|This article is of interest to the following WikiProjects:|
The modern Korean pronunciation of the Chinese characters 靺鞨 is, indeed, Malgal; however, the final "l" sound is derived from a glottally stopped entering tone in older and Southern Chinese dialects which was stopped with a "t" [ㄷ] sound. The t-glottal stops changed to "l's" [ㄹ]in Middle Korean. So while Korean is usually a better reflection of the sounds represented for non-Chinese words in old documents than Mandarin dialect Chinese, we need to keep the above sound change in mind. The t-stops are preserved, moreover, in Japanese--reflected as an additional syllable, "-matsu" (マツ) [靺鞨=マツカツ」. So, the more accurate Korean reading for these characters would be Matkat rather than Malgal. Doc Rock
- You dont know Korean language.--Hairwizard91 08:00, 7 November 2006 (UTC)
First of all, I was discussing the pronounciation of an old Chinese term, and only ancillarily discussing Korean; however, for the record, I studied Korean for a year at the US Army Language School in Monterey in 1961. I later earned a BA from Indiana University with a major in Korean Studies and a minor in Japanese in 1966. I received a Masters degree in Korean Studies from Princeton University in 1969 with minors in Chinese and Japanese. I later earned a PhD in Korean literature in 1981, also from Princeton (Dissertation: The Sijo Poetry of Pak Nogye). I was a Fulbright Fellow in Korea 1967-1968 and during that time I studied Middle Korean with Professor Kim Minsu [김민수 金敏洙](高麗大), Old Korean with Professor Yang Chudong 梁柱東 (東国大), and Classical Chinese (in Korean) with [Im Ch'angsun 任昌淳]. I've taught Korean language, literature, and history at Indiana University and Japanese language and literature at Colby College. I have worked most of my life as a Korean teacher and translator. These are my Korean language bona fides. Now would the Hairwizard91 wish to discuss specifics about my earlier comment or just throw unsupported insults? --Doc Rock 02:10, 8 December 2006 (UTC)
Mohe borders and lands?
I've made a series of maps that cover history from 1300 BC to 1200 AD, including several maps that show "Mohe Tribes". But I don't have any more information than that! I'd love to include borders for the Mohe and any official Kingdoms they ruled. Anyone have any info? Thomas Lessman (talk) 08:26, 23 December 2007 (UTC)
http://www.iacd.or.kr/pdf/journal/04/4-02.pdf is a totally bogus article. It's making statements based on vague resemblances of words, not considering even phonetic changes during times and other factors. "Because "Mogher", "Merjie" and "Mo-jie" are all pronounced much like "Magyar", it can be deduced that the Mo-jie fu of the Bo-hai (渤海) kingdom was probably the residence of the remaining tribespeople of the Mogher, a majority of whom had moved to the west and kept the name "Magyar".". Seriously, is this considered a scientific approach? Teemeah 편지 (letter) 13:42, 6 May 2015 (UTC)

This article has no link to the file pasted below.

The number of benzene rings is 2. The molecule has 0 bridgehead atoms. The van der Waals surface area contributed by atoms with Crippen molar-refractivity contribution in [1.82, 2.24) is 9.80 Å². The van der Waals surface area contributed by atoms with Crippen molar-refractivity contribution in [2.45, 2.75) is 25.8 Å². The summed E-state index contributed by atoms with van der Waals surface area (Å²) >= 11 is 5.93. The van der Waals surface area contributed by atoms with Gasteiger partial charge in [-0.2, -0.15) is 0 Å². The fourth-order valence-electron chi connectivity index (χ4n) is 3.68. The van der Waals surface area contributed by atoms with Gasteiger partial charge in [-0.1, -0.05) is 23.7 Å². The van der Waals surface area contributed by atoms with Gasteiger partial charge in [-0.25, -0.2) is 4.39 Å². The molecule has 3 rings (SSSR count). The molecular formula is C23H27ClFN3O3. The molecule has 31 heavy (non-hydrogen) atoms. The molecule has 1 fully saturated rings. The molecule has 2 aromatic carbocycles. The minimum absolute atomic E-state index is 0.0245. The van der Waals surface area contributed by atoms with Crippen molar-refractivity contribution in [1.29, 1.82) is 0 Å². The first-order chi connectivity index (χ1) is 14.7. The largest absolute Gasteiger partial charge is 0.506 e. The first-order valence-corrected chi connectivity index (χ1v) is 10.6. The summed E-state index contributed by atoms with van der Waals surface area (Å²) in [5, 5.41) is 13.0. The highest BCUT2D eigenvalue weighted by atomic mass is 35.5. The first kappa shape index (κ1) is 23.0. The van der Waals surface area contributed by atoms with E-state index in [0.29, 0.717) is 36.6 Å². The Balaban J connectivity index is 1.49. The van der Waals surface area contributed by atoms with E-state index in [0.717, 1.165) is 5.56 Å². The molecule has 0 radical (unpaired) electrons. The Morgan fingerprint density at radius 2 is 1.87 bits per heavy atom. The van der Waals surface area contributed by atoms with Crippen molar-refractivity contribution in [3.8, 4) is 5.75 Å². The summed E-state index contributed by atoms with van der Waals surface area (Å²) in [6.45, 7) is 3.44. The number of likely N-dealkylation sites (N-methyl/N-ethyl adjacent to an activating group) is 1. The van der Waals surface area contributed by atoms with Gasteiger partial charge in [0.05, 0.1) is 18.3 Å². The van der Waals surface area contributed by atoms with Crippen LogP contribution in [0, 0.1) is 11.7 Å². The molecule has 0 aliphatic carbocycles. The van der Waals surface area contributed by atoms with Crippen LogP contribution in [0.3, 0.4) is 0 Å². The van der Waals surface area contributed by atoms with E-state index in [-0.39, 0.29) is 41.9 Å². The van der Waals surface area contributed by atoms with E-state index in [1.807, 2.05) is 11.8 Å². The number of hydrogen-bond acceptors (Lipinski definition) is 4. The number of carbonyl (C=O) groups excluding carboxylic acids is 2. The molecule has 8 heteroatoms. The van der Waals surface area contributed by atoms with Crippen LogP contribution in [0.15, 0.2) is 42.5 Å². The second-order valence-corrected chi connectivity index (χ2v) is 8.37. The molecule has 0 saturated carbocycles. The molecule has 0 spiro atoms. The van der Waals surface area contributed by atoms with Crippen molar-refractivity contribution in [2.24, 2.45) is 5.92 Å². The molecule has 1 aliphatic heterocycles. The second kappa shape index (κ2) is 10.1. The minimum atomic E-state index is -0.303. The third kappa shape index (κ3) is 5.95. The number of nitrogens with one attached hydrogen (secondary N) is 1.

Balhae was a Mohe Kingdom
Balhae was an ethnic Mohe Tungusic ruled Kingdom with some Korean subjects. The royal family was Mohe.
"Should Balhae be viewed as Korean because its founder and many of its subjects had been subjects of Goguryeo? Or, because its founder was a Malgal, should it be viewed as an Inner Asian state, more like the Xianbei, Khitan, Jurchen ... Treating it as part of Korean history is much like treating the Xiongnu and Mongols as part of Chinese history" - Pre-Modern East Asia: A Cultural, Social, and Political History, pg. 111
"[Parhae] did occupy the northernmost parts of what is now Korea, including the modern Hamgyong Province, and its ruling dynasty of non-Korean ethnic origins proudly laid claim to Koguryo's heritage. The rulers of Parhae often referred to their state as the successor to Koguryo, and many of the leading families traced their ancestry to that state. But Parhae's population was predominately of groups different from those that evolved into modern ethnic Koreans." - Michael J. Seth, in A History of Korea: From Antiquity to the Present
I've looked through both sources, and unsurprisingly, the authors give no reference to their notion that Balhae's founder is of Mohe stock. Which historical texts state Dae Joyoung is Mohe/Malgal? — Preceding unsigned comment added by Inaevyn (talk • contribs) 22:47, 11 October 2015 (UTC)